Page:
Overall, the dinner was exciting, the pairings were smart and the service was professional. I look forward to returning to Persephone for another one of these luxe dinners — there are three left before the end of the year — and to see what chef Cori cooks up in the cozy dining room.
During a normal meal, it would be easier to shake off a few errors or miscommunications, but such a high price point demands that the chef really hit it out of the park. As I said, it’s no easy task, and one can forgive if someone slips once or twice while climbing a mountain.
On Saturday, spend your afternoon touring the pastoral wonderland that is Monkeyflower Ranch in Royal Oaks, home of Garden Variety Cheese. Meet the cheesemakers themselves — a flock of 100 dairy sheep — and resident pigs, chickens, ducks, dogs and cats, visit the cheese cave and sample award-winning cheeses and yogurt. Bring a cooler to take your farm products home. Admission is $20 for adults and $10 for children. Purchase tickets at brownpapertickets.com.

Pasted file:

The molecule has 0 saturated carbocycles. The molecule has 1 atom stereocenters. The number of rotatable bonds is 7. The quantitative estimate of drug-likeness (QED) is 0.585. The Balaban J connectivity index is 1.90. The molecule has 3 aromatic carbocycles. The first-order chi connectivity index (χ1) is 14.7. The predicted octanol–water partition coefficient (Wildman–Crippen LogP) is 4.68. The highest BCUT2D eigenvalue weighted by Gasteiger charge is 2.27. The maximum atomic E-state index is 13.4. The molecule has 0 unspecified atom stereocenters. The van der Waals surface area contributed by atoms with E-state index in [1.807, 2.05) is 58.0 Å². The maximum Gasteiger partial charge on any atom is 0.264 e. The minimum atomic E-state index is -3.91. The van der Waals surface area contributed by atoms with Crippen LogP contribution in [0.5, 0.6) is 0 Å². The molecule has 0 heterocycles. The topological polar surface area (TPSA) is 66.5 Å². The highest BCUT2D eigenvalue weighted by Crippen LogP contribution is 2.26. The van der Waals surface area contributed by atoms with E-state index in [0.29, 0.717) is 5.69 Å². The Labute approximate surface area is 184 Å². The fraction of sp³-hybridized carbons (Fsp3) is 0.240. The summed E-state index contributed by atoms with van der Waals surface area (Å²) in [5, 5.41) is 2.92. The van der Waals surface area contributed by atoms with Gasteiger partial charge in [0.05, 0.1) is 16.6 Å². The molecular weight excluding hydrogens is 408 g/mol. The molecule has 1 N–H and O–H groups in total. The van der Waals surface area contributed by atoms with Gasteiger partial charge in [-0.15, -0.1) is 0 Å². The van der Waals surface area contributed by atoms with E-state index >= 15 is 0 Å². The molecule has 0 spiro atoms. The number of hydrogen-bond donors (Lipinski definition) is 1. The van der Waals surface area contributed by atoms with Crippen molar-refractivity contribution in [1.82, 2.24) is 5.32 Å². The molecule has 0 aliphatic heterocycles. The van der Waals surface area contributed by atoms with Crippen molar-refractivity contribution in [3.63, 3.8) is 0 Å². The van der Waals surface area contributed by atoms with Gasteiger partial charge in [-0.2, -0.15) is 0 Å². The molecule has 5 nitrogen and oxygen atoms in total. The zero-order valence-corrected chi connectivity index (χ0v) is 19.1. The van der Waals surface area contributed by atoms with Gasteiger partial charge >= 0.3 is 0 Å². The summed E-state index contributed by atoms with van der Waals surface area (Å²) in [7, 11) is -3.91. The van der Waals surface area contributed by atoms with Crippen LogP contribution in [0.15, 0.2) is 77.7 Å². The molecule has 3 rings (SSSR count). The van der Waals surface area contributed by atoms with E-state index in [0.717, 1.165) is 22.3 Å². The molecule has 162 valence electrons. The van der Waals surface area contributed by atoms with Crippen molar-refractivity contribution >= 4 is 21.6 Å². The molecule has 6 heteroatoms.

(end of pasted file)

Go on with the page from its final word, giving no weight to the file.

This Sunday starting at 5 p.m., chef Paul Suniga brings his fine-dining Filipino cuisine to Ulterior in downtown Santa Cruz. Suniga does only occasional pop-ups, each featuring an intriguing, colorful menu of upscale versions of Filipino dishes, like chicken adobo confit with rice, sorrel and beech mushrooms and fried milkfish with mango tomato salad. Don’t miss it!
Lily Belli On Food